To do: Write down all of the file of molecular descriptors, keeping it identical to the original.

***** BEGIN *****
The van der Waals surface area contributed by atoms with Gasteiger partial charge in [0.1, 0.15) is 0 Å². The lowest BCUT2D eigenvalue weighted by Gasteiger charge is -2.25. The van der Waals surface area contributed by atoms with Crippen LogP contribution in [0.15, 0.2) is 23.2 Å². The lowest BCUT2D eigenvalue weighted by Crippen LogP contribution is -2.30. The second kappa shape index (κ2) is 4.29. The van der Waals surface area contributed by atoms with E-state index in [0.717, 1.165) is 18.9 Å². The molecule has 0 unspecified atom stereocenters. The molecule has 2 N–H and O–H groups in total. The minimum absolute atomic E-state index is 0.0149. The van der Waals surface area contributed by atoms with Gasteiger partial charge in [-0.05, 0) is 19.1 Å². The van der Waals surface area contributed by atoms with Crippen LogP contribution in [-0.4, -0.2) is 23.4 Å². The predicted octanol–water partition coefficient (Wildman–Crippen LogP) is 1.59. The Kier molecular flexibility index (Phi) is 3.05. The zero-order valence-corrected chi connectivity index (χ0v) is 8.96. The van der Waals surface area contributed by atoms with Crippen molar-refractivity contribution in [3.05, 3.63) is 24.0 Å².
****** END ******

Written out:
The van der Waals surface area contributed by atoms with Gasteiger partial charge in [0.1, 0.15) is 0 Å². The lowest BCUT2D eigenvalue weighted by Gasteiger charge is -2.25. The van der Waals surface area contributed by atoms with Crippen LogP contribution in [0.15, 0.2) is 23.2 Å². The lowest BCUT2D eigenvalue weighted by Crippen LogP contribution is -2.30. The second kappa shape index (κ2) is 4.29. The van der Waals surface area contributed by atoms with E-state index in [0.717, 1.165) is 18.9 Å². The molecule has 0 unspecified atom stereocenters. The molecule has 2 N–H and O–H groups in total. The minimum absolute atomic E-state index is 0.0149. The van der Waals surface area contributed by atoms with Gasteiger partial charge in [-0.05, 0) is 19.1 Å². The van der Waals surface area contributed by atoms with Crippen LogP contribution in [-0.4, -0.2) is 23.4 Å². The predicted octanol–water partition coefficient (Wildman–Crippen LogP) is 1.59. The Kier molecular flexibility index (Phi) is 3.05. The zero-order valence-corrected chi connectivity index (χ0v) is 8.96. The van der Waals surface area contributed by atoms with Crippen molar-refractivity contribution in [3.05, 3.63) is 24.0 Å².